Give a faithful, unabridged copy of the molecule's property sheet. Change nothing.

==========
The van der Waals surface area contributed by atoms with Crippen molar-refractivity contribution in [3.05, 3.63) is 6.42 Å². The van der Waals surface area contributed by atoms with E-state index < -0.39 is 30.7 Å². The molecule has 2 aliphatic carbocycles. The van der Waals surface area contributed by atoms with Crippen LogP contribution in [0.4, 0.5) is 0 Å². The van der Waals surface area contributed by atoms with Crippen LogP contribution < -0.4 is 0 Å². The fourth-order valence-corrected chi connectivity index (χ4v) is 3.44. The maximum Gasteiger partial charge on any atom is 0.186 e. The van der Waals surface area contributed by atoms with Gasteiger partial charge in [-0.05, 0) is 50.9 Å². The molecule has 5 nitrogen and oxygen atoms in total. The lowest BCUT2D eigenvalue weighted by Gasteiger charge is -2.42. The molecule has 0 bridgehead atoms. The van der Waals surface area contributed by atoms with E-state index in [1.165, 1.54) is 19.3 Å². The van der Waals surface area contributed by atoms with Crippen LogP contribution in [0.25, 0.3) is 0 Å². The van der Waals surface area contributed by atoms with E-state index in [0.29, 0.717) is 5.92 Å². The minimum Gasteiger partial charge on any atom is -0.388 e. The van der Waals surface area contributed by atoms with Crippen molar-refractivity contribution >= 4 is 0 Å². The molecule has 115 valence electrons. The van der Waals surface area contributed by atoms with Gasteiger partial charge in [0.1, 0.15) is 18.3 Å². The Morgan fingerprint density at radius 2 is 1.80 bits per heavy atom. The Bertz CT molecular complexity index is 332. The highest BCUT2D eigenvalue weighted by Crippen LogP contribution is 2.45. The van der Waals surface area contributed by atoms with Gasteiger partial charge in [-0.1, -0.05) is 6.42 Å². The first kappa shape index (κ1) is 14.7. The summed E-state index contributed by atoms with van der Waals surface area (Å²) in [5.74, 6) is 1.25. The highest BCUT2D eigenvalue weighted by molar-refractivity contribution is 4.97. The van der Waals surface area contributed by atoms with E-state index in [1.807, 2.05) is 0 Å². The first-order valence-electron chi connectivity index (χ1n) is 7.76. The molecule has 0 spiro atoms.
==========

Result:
The van der Waals surface area contributed by atoms with Crippen molar-refractivity contribution in [3.05, 3.63) is 6.42 Å². The van der Waals surface area contributed by atoms with E-state index < -0.39 is 30.7 Å². The molecule has 2 aliphatic carbocycles. The van der Waals surface area contributed by atoms with Crippen LogP contribution in [0.4, 0.5) is 0 Å². The van der Waals surface area contributed by atoms with Crippen LogP contribution < -0.4 is 0 Å². The fourth-order valence-corrected chi connectivity index (χ4v) is 3.44. The maximum Gasteiger partial charge on any atom is 0.186 e. The van der Waals surface area contributed by atoms with Gasteiger partial charge in [-0.05, 0) is 50.9 Å². The molecule has 5 nitrogen and oxygen atoms in total. The lowest BCUT2D eigenvalue weighted by Gasteiger charge is -2.42. The molecule has 0 bridgehead atoms. The van der Waals surface area contributed by atoms with E-state index in [1.165, 1.54) is 19.3 Å². The van der Waals surface area contributed by atoms with Crippen LogP contribution in [0.25, 0.3) is 0 Å². The van der Waals surface area contributed by atoms with E-state index in [0.29, 0.717) is 5.92 Å². The minimum Gasteiger partial charge on any atom is -0.388 e. The van der Waals surface area contributed by atoms with Crippen molar-refractivity contribution >= 4 is 0 Å². The molecule has 115 valence electrons. The van der Waals surface area contributed by atoms with Gasteiger partial charge in [0.1, 0.15) is 18.3 Å². The Morgan fingerprint density at radius 2 is 1.80 bits per heavy atom. The Bertz CT molecular complexity index is 332. The highest BCUT2D eigenvalue weighted by Crippen LogP contribution is 2.45. The van der Waals surface area contributed by atoms with Gasteiger partial charge in [-0.1, -0.05) is 6.42 Å². The first kappa shape index (κ1) is 14.7. The summed E-state index contributed by atoms with van der Waals surface area (Å²) in [5.74, 6) is 1.25. The highest BCUT2D eigenvalue weighted by molar-refractivity contribution is 4.97. The van der Waals surface area contributed by atoms with E-state index in [1.807, 2.05) is 0 Å². The first-order valence-electron chi connectivity index (χ1n) is 7.76. The molecule has 0 spiro atoms.